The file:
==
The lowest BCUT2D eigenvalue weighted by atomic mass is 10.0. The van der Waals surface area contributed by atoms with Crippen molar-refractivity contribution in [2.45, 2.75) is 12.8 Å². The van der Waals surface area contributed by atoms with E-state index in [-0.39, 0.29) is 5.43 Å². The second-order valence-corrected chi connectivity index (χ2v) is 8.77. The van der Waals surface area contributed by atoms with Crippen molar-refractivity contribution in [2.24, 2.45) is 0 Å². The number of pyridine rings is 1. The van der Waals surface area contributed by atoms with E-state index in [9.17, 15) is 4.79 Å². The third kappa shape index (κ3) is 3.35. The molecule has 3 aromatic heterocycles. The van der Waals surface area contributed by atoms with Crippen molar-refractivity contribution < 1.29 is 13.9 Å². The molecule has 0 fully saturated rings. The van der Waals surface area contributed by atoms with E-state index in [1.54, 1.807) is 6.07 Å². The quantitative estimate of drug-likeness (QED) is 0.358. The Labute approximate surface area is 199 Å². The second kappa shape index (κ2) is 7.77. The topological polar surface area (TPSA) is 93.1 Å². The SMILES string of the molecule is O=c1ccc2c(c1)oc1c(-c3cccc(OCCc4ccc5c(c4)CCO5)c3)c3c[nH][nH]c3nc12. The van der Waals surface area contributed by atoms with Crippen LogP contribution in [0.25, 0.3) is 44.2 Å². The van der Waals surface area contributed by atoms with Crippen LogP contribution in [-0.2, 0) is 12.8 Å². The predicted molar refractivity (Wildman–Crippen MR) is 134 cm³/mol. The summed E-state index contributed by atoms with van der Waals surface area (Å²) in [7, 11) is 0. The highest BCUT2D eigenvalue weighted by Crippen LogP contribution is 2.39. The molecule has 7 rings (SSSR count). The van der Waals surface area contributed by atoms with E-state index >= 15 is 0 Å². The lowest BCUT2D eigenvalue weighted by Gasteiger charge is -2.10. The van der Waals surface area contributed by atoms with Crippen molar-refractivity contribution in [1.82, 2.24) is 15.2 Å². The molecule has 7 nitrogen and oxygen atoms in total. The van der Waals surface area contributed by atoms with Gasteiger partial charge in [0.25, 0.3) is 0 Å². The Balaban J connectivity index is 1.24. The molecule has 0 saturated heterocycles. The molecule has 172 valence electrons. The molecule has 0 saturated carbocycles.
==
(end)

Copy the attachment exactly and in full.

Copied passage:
The lowest BCUT2D eigenvalue weighted by atomic mass is 10.0. The van der Waals surface area contributed by atoms with Crippen molar-refractivity contribution in [2.45, 2.75) is 12.8 Å². The van der Waals surface area contributed by atoms with E-state index in [-0.39, 0.29) is 5.43 Å². The second-order valence-corrected chi connectivity index (χ2v) is 8.77. The van der Waals surface area contributed by atoms with Crippen molar-refractivity contribution in [2.24, 2.45) is 0 Å². The number of pyridine rings is 1. The van der Waals surface area contributed by atoms with E-state index in [9.17, 15) is 4.79 Å². The third kappa shape index (κ3) is 3.35. The molecule has 3 aromatic heterocycles. The van der Waals surface area contributed by atoms with Crippen molar-refractivity contribution < 1.29 is 13.9 Å². The molecule has 0 fully saturated rings. The van der Waals surface area contributed by atoms with E-state index in [1.54, 1.807) is 6.07 Å². The quantitative estimate of drug-likeness (QED) is 0.358. The Labute approximate surface area is 199 Å². The second kappa shape index (κ2) is 7.77. The topological polar surface area (TPSA) is 93.1 Å². The SMILES string of the molecule is O=c1ccc2c(c1)oc1c(-c3cccc(OCCc4ccc5c(c4)CCO5)c3)c3c[nH][nH]c3nc12. The van der Waals surface area contributed by atoms with Crippen LogP contribution in [0.25, 0.3) is 44.2 Å². The van der Waals surface area contributed by atoms with Crippen LogP contribution in [-0.2, 0) is 12.8 Å². The predicted molar refractivity (Wildman–Crippen MR) is 134 cm³/mol. The summed E-state index contributed by atoms with van der Waals surface area (Å²) in [7, 11) is 0. The highest BCUT2D eigenvalue weighted by Crippen LogP contribution is 2.39. The molecule has 7 rings (SSSR count). The van der Waals surface area contributed by atoms with E-state index >= 15 is 0 Å². The lowest BCUT2D eigenvalue weighted by Gasteiger charge is -2.10. The van der Waals surface area contributed by atoms with Crippen molar-refractivity contribution in [1.82, 2.24) is 15.2 Å². The molecule has 7 nitrogen and oxygen atoms in total. The van der Waals surface area contributed by atoms with Gasteiger partial charge in [0.25, 0.3) is 0 Å². The Balaban J connectivity index is 1.24. The molecule has 0 saturated heterocycles. The molecule has 172 valence electrons. The molecule has 0 saturated carbocycles.